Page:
After a couple of decades of surfing and traveling, and writing about surfing and traveling, these are six lessons that I use every day.
1. The struggle is the joy.
Videos and films make surfers look like we’re always cruising around, carefree, on crystalline waves, no work involved. But extremely little of each surf session is spent actually standing up on your surfboard on a wave—maybe 1 percent. Most of the time you’re paddling until your shoulders feel like they’re being cattle branded. If you’re looking to have a good time, it’s essential to find a way to enjoy paddling, or at least good-naturedly bear it. So surfing is life. The good stuff—chocolate and great sex and weddings and hilarious jokes—fills a minute portion of an adult lifespan. The rest of life is paddling: work, paying bills, flossing, getting sick, dying. But nobody ever found lasting joy from being fed beauty and riches and ease from a silver spoon. The sea has taught me that if I’m clear on where I’m going and why it’s good, the struggle is the joy. Plus, the burn helps you enjoy the good waves even more.
2. Celebrate. Let go.
Because those exceptional waves come along only once in a blue moon, I think it’s important to celebrate them. Hoot, high-five, shake your butt. Too-cool-for-school stoicism isn’t any fun. Recent neuroscience shows that the more positive emotion we bring to an experience, the more neurons fire and wire together, leaving our brains more optimistic and open. The flip side, however, is that if the waves are perfect today, you can bet a storm is coming. Clinging to good conditions is like trying to hold the sea still. It leads to frustration. So dance, sing, toast. Then let go of its ever happening again.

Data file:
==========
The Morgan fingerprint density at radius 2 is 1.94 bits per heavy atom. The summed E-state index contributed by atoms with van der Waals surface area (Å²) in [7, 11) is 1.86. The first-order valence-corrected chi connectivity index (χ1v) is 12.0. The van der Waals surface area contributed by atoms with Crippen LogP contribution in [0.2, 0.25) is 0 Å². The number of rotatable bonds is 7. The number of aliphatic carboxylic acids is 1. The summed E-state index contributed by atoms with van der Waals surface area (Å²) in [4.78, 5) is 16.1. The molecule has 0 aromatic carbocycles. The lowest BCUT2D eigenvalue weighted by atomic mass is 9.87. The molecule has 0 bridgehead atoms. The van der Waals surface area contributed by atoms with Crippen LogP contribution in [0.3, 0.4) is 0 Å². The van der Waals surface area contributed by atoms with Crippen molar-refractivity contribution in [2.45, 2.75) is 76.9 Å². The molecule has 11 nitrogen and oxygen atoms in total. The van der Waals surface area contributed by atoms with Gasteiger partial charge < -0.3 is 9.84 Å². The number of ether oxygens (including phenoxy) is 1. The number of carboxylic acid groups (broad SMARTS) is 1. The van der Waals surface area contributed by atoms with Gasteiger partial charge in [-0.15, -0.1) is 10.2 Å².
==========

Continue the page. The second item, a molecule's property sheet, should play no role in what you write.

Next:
3. Never give up. Do question your approach.
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Two Meanings of “the Body Keeps the Score”
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NOW THAT WE’VE BEEN forced to stop, it’s easier to see how speed thwarts us. For when we become entranced with how quickly things move, we stop listening to what matters. This is how worry feeds itself, how it fills us with psychic noise.
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Azim Khamisa, the Tariq Khamisa Foundation
“SUSTAINED GOODWILL creates friendship. Sustained friendship creates trust. Sustained trust creates empathy. Sustained empathy creates compassion. Sustained compassion creates peace,” states Azim Khamisa, articulating his Peace Formula.
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Maybe you’ve come across one of those bumper stickers that reads Let That #$!% Go, or you’ve seen a T-shirt with the same expression and a serene image of Buddha. But how to let go?
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60 Years Ahead
We had a whole plan for this year. Funny, right? Surfer's 60 year anniversary volume was going to be filled with stories nodding to SURFER’s past, with cover concepts paying homage to the magazine’s most iconic imagery. Our new Page One depicts something that’s never happened in surfing before, let alone on a prior SURFER cover. And our table of contents was completely scrapped and replaced as we reacted to the fizzing, sparking, roiling world around us. In other words, 2020 happened to SURFER, just like it happened to you.
Breaking the Waves
What has life under lockdown taught the greatest surfer on earth? That switching it up was exactly what he needed.
A World of Adventure
Epic Trips on All Seven Continents
How To Sail In Big Waves
Toby Heppell finds out about the best rough weather tactics to keep you Sailing for speed, comfort, safety and enjoyment
When Surfing Isn't Enough
Surfing seems like it should be a salve for mental health problems, so what happens when it isn’t?
A Podcast for Shred Heads, Wax Heads, Kooks and Barnies
Ain’t That Swell co-hosts Jed Smith and Vaughan Blakey discuss their wildly funny and utterly Australian audio episodic
Bianca Valenti: I'm A Competitor And I Like To Win
Bianca Valenti didn’t plan on becoming the face of the fight for equal pay in surfing, but when it comes to the advancement of women’s big-wave surfing, she’s not one to back down
Rediscovering The Art Of The Surf Film Premiere
“Self-Discovery for Social Survival” turns the afterthought that is a modern surf film screening into a legitimate artistic happening
Taking The Path Of Most Resistance
Almost 30 years after first exploring the Alaskan coastline for waves, Josh Mulcoy returns to learn that there are still discoveries to be made